03.03.25, Pleij, Dreaming of Cockaigne

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Anna Roberts

The Medieval Review baj9928.0303.025


Pleij, Herman. Diane Webb, trans.. Dreaming of Cockaigne: Medieval Fantasies of the Perfect Life. New York: Columbia University Press, 2001. Pp. iv, 544. ISBN: 0-231-11702-7.

Reviewed by:
Anna Roberts
Miami University (Ohio)

This is a crossover book, and as such falls outside the scholarly focus of this list. It does not have the qualities of recent crossover bestsellers like Longitude, although it is quite clearly the fruit of many years of research and teaching, undertaken with joy and humor. The humor is awkward in translation, and the format of the book (over 400 dense pages divided into 41 chapters) is closer to a university lectures typescript than a night table offering for those dear to us.

The book is organized as a series of brief (roughly ten-page) chapters connected to two short Dutch poems and one prose text on Cockaigne, translated and edited in the book. The chapters discuss everything that could be relevant to the texts, for example oral tradition; comparison with other texts; and cannibalism. Repetitions are frequent (e.g., 3 and 30). Perhaps because the book is not primarily intended for scholars, it presents more material than the author wants to vouch for. For example, hypotheses made in the course of the discussion are not disproved but put into question in the end; propositions never become hypotheses, but appear as rhetorical questions (e.g., 340): "Whether the...material as such -^× in its raw state, meaning when it was not in the process of being recited or performed -^× contains moralizing implications is a question that cannot be answered." For me, this is proof that there is no viable position other than the totalizing, broad overview (Huizinga is mentioned on the jacket) and the focused case study. If this book does not work, it is not the fault of the author, a celebrated scholar. Rather, the genre seems an impasse.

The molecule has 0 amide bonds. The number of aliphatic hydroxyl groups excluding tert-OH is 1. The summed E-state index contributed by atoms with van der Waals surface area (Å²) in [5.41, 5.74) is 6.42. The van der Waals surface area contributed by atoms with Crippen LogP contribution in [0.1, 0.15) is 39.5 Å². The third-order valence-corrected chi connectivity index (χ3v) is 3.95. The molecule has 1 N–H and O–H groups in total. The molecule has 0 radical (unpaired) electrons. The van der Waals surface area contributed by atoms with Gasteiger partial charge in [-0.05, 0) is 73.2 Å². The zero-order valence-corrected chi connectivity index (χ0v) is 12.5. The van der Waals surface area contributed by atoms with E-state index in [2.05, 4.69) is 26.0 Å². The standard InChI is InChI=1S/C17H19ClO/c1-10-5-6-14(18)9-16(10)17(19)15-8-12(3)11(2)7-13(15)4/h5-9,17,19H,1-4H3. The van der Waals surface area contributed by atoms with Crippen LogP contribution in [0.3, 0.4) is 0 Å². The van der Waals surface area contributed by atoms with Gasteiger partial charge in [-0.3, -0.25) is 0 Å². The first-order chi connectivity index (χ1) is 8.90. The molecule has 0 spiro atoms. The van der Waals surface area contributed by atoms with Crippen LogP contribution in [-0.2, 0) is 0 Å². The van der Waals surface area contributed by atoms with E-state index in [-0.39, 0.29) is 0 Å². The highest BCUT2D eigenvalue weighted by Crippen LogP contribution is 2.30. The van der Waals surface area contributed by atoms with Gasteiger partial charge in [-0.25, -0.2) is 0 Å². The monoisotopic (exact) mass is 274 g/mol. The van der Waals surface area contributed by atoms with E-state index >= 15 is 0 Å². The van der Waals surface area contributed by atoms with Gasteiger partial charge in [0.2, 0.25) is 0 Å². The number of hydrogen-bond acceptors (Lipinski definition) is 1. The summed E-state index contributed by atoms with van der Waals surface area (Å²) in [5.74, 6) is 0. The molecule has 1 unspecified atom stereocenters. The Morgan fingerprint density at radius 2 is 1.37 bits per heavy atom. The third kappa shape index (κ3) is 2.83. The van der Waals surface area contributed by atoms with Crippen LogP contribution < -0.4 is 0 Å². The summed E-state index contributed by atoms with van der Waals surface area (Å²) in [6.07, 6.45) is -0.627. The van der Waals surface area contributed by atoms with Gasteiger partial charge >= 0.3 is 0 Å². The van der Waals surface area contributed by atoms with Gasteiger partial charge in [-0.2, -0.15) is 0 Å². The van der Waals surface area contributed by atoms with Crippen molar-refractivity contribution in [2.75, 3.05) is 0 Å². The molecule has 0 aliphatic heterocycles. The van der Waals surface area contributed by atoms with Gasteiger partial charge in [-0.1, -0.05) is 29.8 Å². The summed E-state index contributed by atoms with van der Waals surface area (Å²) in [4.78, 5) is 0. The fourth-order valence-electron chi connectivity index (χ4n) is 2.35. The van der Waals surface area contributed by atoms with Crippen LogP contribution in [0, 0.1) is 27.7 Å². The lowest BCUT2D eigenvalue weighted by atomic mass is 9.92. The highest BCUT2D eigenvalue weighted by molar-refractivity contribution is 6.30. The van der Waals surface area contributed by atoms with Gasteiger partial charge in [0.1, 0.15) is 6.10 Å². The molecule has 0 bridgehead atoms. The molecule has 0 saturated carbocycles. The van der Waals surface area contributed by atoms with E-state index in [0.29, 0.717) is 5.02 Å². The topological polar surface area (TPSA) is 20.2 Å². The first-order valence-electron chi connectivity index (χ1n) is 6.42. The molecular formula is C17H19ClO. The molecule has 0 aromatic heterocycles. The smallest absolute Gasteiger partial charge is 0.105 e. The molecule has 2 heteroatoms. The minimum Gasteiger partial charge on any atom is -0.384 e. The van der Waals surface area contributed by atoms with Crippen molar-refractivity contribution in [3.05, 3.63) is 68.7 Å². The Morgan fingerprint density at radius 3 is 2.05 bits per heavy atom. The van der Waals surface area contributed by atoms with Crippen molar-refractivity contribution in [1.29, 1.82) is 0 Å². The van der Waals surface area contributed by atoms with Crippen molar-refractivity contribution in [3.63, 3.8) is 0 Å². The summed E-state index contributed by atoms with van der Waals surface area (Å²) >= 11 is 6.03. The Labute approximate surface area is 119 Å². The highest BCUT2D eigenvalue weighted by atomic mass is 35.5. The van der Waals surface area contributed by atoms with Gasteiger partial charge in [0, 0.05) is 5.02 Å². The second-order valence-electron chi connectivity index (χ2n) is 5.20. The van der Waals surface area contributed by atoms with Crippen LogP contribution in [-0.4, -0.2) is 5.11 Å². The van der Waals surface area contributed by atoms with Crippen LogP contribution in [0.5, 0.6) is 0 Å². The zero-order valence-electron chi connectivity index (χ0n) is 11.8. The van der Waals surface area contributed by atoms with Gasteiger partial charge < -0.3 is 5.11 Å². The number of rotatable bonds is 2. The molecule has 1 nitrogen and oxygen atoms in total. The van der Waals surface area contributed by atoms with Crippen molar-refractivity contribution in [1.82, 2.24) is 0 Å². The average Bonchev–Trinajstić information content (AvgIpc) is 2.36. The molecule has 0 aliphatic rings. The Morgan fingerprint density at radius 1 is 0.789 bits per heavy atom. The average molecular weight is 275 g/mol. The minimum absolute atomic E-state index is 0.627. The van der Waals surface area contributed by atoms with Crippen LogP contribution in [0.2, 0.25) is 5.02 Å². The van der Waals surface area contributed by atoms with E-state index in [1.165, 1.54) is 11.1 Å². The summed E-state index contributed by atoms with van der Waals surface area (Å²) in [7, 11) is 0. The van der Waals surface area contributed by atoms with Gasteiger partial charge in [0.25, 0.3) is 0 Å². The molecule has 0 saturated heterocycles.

Could undergraduates use it as a general introduction to the fifteenth century? I think younger readers would not be able to read their way through frequent double negations and slight distinction between essential ideas and details. A random sample, again from p. 340: "it would be difficult...to find someone who had no notion of such connotations"; "there was always the reciter, or a fellow listener, or another reveler whose explanations would leave no room for doubt as to the meaning of the text, performance, or ritual"; "...material left the sphere of the oral tradition and entered the sphere of the written word, being committed to paper in the form of version B."

There are three short appendixes with Dutch source texts, a bibliography and an index, and 80 in- text illustrations. The illustrations are cropped, which makes the book less elegant, but its materials and layout follow the high standards of the press.

Instead of footnotes there is a Sources section, listing references by chapter and page number in a continuous narrative. Assuming it is there (references I was hoping for are not included), the parenthetical notation is in the Sources, and the full reference in the Bibliography.

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Anna Roberts

Miami University (Ohio)